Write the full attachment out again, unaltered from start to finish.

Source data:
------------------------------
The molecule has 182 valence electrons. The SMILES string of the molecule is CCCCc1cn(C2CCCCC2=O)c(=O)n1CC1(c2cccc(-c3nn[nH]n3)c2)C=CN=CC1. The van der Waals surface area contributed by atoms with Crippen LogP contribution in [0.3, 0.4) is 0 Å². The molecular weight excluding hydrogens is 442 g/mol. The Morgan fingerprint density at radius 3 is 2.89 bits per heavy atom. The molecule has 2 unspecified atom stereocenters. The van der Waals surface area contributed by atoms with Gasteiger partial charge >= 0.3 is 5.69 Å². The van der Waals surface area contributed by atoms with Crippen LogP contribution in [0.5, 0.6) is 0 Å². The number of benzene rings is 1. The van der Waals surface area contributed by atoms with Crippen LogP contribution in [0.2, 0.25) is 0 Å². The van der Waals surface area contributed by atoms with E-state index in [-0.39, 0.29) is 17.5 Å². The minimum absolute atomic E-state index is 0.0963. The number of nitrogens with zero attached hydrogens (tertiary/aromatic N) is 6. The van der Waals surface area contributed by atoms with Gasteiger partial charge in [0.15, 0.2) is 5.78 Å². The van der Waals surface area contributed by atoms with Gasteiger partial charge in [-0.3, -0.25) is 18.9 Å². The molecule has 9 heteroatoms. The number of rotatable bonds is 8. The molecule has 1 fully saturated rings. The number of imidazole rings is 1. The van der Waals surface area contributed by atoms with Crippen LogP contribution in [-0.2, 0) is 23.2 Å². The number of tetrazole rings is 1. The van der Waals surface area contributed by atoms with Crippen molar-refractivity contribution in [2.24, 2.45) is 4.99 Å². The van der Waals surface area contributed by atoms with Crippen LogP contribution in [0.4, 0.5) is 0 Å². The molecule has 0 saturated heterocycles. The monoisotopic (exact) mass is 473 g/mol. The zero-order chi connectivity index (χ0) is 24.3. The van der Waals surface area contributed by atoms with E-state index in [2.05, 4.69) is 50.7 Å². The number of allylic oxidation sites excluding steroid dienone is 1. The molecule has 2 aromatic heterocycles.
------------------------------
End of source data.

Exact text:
The molecule has 182 valence electrons. The SMILES string of the molecule is CCCCc1cn(C2CCCCC2=O)c(=O)n1CC1(c2cccc(-c3nn[nH]n3)c2)C=CN=CC1. The van der Waals surface area contributed by atoms with Crippen LogP contribution in [0.3, 0.4) is 0 Å². The molecular weight excluding hydrogens is 442 g/mol. The Morgan fingerprint density at radius 3 is 2.89 bits per heavy atom. The molecule has 2 unspecified atom stereocenters. The van der Waals surface area contributed by atoms with Gasteiger partial charge >= 0.3 is 5.69 Å². The van der Waals surface area contributed by atoms with Crippen LogP contribution in [0.5, 0.6) is 0 Å². The number of benzene rings is 1. The van der Waals surface area contributed by atoms with Crippen LogP contribution in [0.2, 0.25) is 0 Å². The van der Waals surface area contributed by atoms with E-state index in [-0.39, 0.29) is 17.5 Å². The minimum absolute atomic E-state index is 0.0963. The number of nitrogens with zero attached hydrogens (tertiary/aromatic N) is 6. The van der Waals surface area contributed by atoms with Gasteiger partial charge in [0.15, 0.2) is 5.78 Å². The van der Waals surface area contributed by atoms with Gasteiger partial charge in [-0.3, -0.25) is 18.9 Å². The molecule has 9 heteroatoms. The number of rotatable bonds is 8. The molecule has 1 fully saturated rings. The number of imidazole rings is 1. The van der Waals surface area contributed by atoms with Crippen LogP contribution in [-0.2, 0) is 23.2 Å². The number of tetrazole rings is 1. The van der Waals surface area contributed by atoms with Crippen molar-refractivity contribution in [2.24, 2.45) is 4.99 Å². The van der Waals surface area contributed by atoms with Crippen LogP contribution in [0.4, 0.5) is 0 Å². The molecule has 0 saturated heterocycles. The monoisotopic (exact) mass is 473 g/mol. The zero-order chi connectivity index (χ0) is 24.3. The van der Waals surface area contributed by atoms with E-state index in [2.05, 4.69) is 50.7 Å². The number of allylic oxidation sites excluding steroid dienone is 1. The molecule has 2 aromatic heterocycles.